Ralph Lauren: Risk Exists

Takeaway: Stocks don't go up when sales slow, costs increase, capex goes up materially and the stock is at 20x EPS. A textbook 'investing year.'

This note was originally published May 23, 2013 at 22:51 in Retail

Conclusion: We like what RL is doing, but the near-term financial implications will not be pretty and EBIT growth trajectory and RNOA will suffer. Even though this impact will likely be temporary, investors will need to wait until near the end of this calendar year until the risk profile improves. Until then, valuation matters.

 

DETAILS

We're surprised that RL was not down more on its 4Q print. Yes, the company overdelivered -- in typical RL fashion.  But there are enough factors that are changing negatively on the margin that we think will make  RL a good candidate for multiple compression in the sloppy quarters that lie ahead in the upcoming fiscal year.

 

We like this company as much as we ever have. It continually reinvests in its intellectual property to elevate the retail experience and gain share -- something that has worked for RL without fail.


Case in point…we kept a little scorecard of all the times that retailers and brands mentioned the words 'omni-channel' in press releases and earnings calls this earnings season. We stopped count at 100, and no, it did not take us long to get there. This has officially become the biggest cliché buzzword since 'supply chain' made it on to the scene 15 years ago. We swear that half of the execs talking about omni-channel don't even know what it means (if there even is a universally-understood definition). They're just following the cool kids.

 

Ralph is one of the cool kids.  It did not discuss 'omni-channel' once on its call or press release. Why? The reality is that it has been implementing a true omni-channel strategy for much of the past five-years…at a time when no one knew what it even was. Now RL is implementing retail and e-commerce models that others will be trying to implement in another five years. Simply put, we think that RL will continue to be a winner.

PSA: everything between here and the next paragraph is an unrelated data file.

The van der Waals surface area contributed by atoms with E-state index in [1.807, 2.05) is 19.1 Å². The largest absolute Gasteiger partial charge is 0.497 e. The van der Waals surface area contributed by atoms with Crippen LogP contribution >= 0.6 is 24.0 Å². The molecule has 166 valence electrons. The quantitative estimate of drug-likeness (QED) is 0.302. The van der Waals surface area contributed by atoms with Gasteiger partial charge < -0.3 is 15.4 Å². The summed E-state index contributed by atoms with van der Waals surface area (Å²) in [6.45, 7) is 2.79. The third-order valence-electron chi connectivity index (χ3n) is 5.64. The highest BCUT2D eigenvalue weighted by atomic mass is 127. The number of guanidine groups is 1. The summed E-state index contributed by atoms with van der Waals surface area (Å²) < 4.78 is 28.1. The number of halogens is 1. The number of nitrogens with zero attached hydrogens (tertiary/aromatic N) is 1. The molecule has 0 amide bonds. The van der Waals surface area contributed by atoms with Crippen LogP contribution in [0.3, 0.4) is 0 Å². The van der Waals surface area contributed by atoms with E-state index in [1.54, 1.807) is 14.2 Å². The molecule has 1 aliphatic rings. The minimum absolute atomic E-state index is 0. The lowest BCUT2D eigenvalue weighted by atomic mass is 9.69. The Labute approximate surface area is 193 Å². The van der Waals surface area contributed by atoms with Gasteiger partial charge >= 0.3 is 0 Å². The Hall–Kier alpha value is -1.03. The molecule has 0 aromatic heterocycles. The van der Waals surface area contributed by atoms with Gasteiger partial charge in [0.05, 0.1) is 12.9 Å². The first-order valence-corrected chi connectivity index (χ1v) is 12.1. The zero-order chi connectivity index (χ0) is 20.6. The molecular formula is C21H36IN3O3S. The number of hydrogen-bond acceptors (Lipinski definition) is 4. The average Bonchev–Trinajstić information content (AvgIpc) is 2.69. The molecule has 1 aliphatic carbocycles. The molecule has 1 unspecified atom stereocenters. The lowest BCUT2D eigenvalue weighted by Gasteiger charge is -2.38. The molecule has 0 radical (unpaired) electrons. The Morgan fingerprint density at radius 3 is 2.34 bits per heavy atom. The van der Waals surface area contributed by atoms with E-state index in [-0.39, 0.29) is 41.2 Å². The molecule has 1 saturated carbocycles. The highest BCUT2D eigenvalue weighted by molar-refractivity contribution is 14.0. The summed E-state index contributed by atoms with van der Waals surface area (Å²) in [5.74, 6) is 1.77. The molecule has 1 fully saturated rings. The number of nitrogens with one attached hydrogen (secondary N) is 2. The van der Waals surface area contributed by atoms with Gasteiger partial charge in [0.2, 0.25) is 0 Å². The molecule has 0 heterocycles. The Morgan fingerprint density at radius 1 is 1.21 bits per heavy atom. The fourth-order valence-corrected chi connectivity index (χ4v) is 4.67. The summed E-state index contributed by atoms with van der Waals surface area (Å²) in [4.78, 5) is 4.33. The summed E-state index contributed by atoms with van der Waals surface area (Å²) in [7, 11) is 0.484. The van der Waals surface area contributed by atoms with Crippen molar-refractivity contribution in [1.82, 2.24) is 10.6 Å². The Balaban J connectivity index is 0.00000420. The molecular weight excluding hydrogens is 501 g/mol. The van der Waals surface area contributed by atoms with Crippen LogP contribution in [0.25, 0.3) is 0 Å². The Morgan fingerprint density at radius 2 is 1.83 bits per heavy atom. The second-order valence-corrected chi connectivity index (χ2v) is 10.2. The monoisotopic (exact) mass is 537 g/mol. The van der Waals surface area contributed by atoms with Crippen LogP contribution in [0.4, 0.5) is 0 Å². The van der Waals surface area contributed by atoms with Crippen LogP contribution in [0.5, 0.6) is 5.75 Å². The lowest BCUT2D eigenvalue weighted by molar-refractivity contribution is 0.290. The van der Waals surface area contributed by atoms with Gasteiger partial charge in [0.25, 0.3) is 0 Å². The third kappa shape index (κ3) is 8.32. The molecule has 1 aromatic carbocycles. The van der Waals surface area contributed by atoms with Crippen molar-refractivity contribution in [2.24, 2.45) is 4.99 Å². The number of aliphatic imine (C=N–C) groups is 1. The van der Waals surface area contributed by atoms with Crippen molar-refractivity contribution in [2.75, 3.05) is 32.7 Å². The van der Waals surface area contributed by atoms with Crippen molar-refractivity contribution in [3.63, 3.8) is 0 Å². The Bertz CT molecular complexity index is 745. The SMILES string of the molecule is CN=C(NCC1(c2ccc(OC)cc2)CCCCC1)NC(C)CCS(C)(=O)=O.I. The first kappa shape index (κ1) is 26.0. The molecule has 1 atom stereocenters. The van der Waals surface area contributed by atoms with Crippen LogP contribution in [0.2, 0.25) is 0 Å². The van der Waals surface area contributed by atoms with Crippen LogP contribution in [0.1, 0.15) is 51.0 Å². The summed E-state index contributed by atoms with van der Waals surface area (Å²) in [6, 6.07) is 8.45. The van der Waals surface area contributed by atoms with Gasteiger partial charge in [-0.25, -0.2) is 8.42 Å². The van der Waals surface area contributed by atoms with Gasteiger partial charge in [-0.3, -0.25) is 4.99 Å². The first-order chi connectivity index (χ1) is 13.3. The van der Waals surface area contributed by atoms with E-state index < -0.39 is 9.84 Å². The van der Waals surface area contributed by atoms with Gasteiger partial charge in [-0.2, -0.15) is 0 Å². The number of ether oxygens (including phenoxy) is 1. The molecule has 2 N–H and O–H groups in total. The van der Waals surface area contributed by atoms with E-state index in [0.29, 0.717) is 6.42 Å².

But this is one of those years where the negatives to the story are likely to outweigh the positives. Specifically…

  1. FX will be a meaningful headwind in FY14 -- especially given RL's significant exposure to Japan.  Check out the Yen's move over the past six weeks. Not good.  FX is a $75mm hit to EBIT for the year.
  2. RL's Global SAP implementation, Korean e-commerce rollout, acceleration of retail rollout -- including NY flagship. There's another $75mm hit to EBIT this year.
  3. Capex is going from $276mm last year to up to $450mm in FY14 -- that's one of the biggest capex increases we're seeing out of anyone in retail.

 

In fairness to RL, it has proven to be an exceptional steward of capital in the past, and we have no reason to think that will change this year.  But the reality is that the $150mm in extra costs puts RL in a hole for 13% EBIT growth. This would be ok if we could justify solid double-digit top line growth as an offset -- but the reality is that we cannot (even if partially due to FX). So we've got slowing sales, eroding margins, and a step-up in capex. Any way we cut it, we can't justify the combination of these factors leading to any form of multiple expansion.  


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